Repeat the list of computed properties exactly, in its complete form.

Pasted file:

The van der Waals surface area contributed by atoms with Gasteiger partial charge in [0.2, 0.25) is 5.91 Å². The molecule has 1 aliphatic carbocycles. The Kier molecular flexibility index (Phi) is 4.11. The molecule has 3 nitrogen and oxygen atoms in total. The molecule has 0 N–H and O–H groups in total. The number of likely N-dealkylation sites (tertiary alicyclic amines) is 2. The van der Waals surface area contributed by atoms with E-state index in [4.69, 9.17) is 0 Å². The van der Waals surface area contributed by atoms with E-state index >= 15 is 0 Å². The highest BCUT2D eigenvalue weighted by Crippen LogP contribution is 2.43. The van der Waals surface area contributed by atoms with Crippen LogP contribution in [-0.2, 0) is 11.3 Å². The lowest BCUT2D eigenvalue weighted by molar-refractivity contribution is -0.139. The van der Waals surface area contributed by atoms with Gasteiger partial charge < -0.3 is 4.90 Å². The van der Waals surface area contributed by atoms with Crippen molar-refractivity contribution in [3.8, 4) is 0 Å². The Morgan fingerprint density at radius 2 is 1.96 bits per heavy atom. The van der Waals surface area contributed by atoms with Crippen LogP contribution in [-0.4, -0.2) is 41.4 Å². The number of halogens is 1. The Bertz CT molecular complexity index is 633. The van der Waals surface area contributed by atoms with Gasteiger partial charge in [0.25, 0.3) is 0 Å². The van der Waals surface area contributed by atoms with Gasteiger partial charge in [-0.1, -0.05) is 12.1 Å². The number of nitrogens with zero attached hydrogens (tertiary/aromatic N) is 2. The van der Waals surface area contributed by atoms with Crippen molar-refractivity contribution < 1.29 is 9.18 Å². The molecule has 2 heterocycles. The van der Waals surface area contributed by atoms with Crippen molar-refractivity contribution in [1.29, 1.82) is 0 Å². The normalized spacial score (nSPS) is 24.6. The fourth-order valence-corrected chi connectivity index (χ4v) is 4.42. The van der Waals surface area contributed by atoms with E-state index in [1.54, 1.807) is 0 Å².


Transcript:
The van der Waals surface area contributed by atoms with Gasteiger partial charge in [0.2, 0.25) is 5.91 Å². The molecule has 1 aliphatic carbocycles. The Kier molecular flexibility index (Phi) is 4.11. The molecule has 3 nitrogen and oxygen atoms in total. The molecule has 0 N–H and O–H groups in total. The number of likely N-dealkylation sites (tertiary alicyclic amines) is 2. The van der Waals surface area contributed by atoms with E-state index in [4.69, 9.17) is 0 Å². The van der Waals surface area contributed by atoms with E-state index >= 15 is 0 Å². The highest BCUT2D eigenvalue weighted by Crippen LogP contribution is 2.43. The van der Waals surface area contributed by atoms with Crippen LogP contribution in [-0.2, 0) is 11.3 Å². The lowest BCUT2D eigenvalue weighted by molar-refractivity contribution is -0.139. The van der Waals surface area contributed by atoms with Gasteiger partial charge < -0.3 is 4.90 Å². The van der Waals surface area contributed by atoms with Crippen molar-refractivity contribution in [3.8, 4) is 0 Å². The Morgan fingerprint density at radius 2 is 1.96 bits per heavy atom. The van der Waals surface area contributed by atoms with Crippen LogP contribution in [-0.4, -0.2) is 41.4 Å². The number of halogens is 1. The Bertz CT molecular complexity index is 633. The van der Waals surface area contributed by atoms with Gasteiger partial charge in [0.25, 0.3) is 0 Å². The van der Waals surface area contributed by atoms with Gasteiger partial charge in [-0.1, -0.05) is 12.1 Å². The number of nitrogens with zero attached hydrogens (tertiary/aromatic N) is 2. The van der Waals surface area contributed by atoms with Crippen molar-refractivity contribution < 1.29 is 9.18 Å². The molecule has 2 heterocycles. The van der Waals surface area contributed by atoms with Crippen molar-refractivity contribution in [1.29, 1.82) is 0 Å². The normalized spacial score (nSPS) is 24.6. The fourth-order valence-corrected chi connectivity index (χ4v) is 4.42. The van der Waals surface area contributed by atoms with E-state index in [1.54, 1.807) is 0 Å².